President Barack Obama has a mean approval rating of 50% among the surveyed, with
each demographic showing minor to significantly different views of his presidency. In total,
younger, more educated, and more liberal voters see his presidency in a positive light, while
older, less educated, and more conservative voters disapprove of his job. Respondents who selfidentified as Black were far more likely to approve of his presidency, while Whites, Hispanics,
and Asians were split.

(Gender)
Men
Women
(Age)
18-29
30-49
50-64
65+
(Race)
White
Black
Hispanic
Asian
(Party)
Republican
Democrat
Other/Independent
(Education)
Less than High School
High School
Some College
College Grad
Postgrad
(Religion)
Protestant
Catholic
Atheist
Mormon
Muslim
Jewish
Hindu

Approval

Disapproval

47%
52%

53%
48%

62%
47%
46%
39%

38%
53%
54%
61%

44%
92%
51%
47%

56%
8%
49%
53%

28%
84%
41%

72%
16%
59%

46%
37%
44%
55%
61%

54%
63%
56%
45%
39%

38%
49%
68%
27%
89%
63%
30%

62%
51%
32%
73%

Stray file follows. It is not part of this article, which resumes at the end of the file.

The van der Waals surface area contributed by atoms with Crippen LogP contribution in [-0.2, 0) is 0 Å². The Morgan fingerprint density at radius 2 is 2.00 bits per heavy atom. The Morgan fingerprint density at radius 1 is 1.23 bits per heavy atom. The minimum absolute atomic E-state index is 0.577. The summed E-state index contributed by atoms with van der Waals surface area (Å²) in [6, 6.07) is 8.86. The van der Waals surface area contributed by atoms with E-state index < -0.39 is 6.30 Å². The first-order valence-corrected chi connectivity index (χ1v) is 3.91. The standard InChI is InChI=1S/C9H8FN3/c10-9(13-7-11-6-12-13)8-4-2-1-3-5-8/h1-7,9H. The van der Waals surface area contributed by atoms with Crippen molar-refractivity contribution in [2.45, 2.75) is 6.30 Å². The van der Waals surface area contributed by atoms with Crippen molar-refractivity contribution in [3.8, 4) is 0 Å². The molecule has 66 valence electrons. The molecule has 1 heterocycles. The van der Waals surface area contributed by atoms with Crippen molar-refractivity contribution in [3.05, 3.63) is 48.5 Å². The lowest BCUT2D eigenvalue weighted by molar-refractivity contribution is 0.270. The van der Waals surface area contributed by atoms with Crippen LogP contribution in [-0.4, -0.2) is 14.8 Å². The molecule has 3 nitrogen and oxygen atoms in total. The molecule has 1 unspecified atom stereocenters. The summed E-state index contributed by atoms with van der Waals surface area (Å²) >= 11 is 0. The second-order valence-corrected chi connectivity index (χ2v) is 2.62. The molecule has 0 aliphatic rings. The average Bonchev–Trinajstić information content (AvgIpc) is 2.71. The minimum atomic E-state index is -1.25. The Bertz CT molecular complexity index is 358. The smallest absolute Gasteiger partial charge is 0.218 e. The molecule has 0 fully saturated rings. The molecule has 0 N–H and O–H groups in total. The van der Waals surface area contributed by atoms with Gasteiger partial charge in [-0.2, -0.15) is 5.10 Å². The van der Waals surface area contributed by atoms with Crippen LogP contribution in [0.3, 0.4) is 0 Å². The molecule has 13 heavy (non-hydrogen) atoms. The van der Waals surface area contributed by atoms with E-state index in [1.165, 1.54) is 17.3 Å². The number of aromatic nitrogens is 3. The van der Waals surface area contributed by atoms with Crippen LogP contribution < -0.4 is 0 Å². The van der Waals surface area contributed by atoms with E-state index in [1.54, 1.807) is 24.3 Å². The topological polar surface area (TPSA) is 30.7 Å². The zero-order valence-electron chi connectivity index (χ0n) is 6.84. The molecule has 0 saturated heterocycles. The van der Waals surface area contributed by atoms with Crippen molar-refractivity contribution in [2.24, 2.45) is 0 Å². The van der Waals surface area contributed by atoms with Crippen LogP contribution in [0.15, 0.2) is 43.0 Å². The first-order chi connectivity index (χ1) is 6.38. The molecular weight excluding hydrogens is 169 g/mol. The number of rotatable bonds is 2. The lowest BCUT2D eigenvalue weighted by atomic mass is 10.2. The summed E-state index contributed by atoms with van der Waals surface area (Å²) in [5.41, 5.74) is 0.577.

11%
37%
70%
Page 3 of 7

Iocus Institute of Politics, Analytics, and Data

Congressional Approval
Ratings

98%

96%
70%

30%
2%

4%

VIEW POSITIVELY
Democrats

While Independents are often
aligning more with Republicans in their
views of the presidential race, they align
more with Democrats when it comes to the
legislative branch’s performance.
Republicans have a negative view of
Congress, however when compared to
Democrats, the difference is significant,
especially as when the most conservative
members of the GOP is taken in account.
For individuals who consider themselves
extremely conservative or in the far-right,
76% see Congress positively while only